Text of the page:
The FTSE 250 business is pushing to put its shareholder payout back on track after soaring profits as clients tapped Computacenter’s vast resources and expertise to help staff switch to homeworking.
The proposed payout would mean a 400% increase on 2019 after axing its second half dividend for the previous year in early 2020 as the company looked to retain cash in the face of the Covid pandemic.
PROFITS SOAR ON HOMEWORKING SHIFT
For the year to 31 December 2020 pre-tax profit jumped 37% to £200.5 million after adjusting for extraordinary items despite revenues rising 7.7% to £5.44 billion. The company admitted that its growing public sector exposure helped enormously.
‘The significant reductions in expenditure from industrial customers have been offset by new business within the public sector and financial services,’ the company said. Public sector income added up to 32% of the group total having increased 37% through 2020.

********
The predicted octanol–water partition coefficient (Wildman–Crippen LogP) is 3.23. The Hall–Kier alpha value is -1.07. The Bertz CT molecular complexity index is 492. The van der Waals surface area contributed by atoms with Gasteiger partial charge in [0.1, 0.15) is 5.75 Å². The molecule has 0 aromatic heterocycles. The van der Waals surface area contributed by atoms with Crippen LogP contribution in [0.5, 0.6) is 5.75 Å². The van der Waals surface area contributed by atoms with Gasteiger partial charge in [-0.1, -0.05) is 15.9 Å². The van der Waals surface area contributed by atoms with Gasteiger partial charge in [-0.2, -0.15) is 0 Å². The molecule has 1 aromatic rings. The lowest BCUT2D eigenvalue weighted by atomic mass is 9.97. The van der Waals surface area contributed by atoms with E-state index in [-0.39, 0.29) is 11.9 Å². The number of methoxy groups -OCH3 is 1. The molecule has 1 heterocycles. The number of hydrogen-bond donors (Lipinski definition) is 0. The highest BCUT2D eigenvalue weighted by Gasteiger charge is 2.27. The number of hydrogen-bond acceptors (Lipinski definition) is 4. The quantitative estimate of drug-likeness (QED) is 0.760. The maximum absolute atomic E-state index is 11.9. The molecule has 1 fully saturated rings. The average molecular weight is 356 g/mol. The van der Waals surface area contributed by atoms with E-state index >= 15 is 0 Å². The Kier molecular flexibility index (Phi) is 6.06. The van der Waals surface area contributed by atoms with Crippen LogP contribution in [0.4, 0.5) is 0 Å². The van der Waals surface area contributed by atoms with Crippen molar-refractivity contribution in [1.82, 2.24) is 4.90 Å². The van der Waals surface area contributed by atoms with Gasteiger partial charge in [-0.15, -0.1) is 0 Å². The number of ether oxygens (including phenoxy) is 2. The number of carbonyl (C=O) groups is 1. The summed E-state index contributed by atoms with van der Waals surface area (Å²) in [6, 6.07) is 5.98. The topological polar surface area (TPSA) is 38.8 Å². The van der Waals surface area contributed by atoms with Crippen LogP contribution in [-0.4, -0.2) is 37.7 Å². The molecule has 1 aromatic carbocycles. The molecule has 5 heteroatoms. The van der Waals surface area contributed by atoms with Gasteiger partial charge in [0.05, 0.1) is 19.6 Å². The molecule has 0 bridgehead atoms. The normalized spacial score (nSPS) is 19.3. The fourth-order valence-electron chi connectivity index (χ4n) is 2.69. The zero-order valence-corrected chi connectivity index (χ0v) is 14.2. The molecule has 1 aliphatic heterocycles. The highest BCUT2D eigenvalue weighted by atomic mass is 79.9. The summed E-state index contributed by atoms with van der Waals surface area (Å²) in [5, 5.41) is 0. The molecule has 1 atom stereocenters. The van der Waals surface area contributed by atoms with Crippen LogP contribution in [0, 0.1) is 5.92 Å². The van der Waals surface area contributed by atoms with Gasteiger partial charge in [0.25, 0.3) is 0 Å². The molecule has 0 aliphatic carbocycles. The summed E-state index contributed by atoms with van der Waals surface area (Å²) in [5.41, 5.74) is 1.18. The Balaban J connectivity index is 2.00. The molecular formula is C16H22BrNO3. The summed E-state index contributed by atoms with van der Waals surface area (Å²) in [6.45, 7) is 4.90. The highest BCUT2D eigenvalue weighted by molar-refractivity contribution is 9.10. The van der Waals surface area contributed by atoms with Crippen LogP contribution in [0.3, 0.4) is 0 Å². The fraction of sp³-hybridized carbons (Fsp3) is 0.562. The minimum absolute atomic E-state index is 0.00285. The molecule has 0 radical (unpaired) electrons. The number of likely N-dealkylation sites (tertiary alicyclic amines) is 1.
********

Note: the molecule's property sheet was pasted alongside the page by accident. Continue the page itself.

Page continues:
‘Investors will be keeping a keen eye on how battered public finances will fare as lockdown ends,’ said Megabuyte analyst Indraneel Arampatta. ‘There might be worries that public sector spending will ease before industrials start to recover,’ the analyst added.
BOSS REMAINS VERY OPTIMISTIC
But Computacenter management gave little indication that it is overly worried about the medium and longer-term future.
‘Growth rates are obviously difficult to predict as our geographies will come out of lockdown at different times, but our experiences of the last 12 months has convinced us more than ever that our customers will continue to invest in Information Technology and will require the services of Computacenter to enable them to do so,’ said Computacenter CEO Mike Norris.
‘Combined with the fact that we are growing in more geographies and across more technology platforms than we have ever done before makes us even more excited about our long-term growth potential,’ Norris said.
Computacenter stock rose nearly 3% to £23.40, having been dragged lower in recent weeks in line with the wider growth and technology sell-off.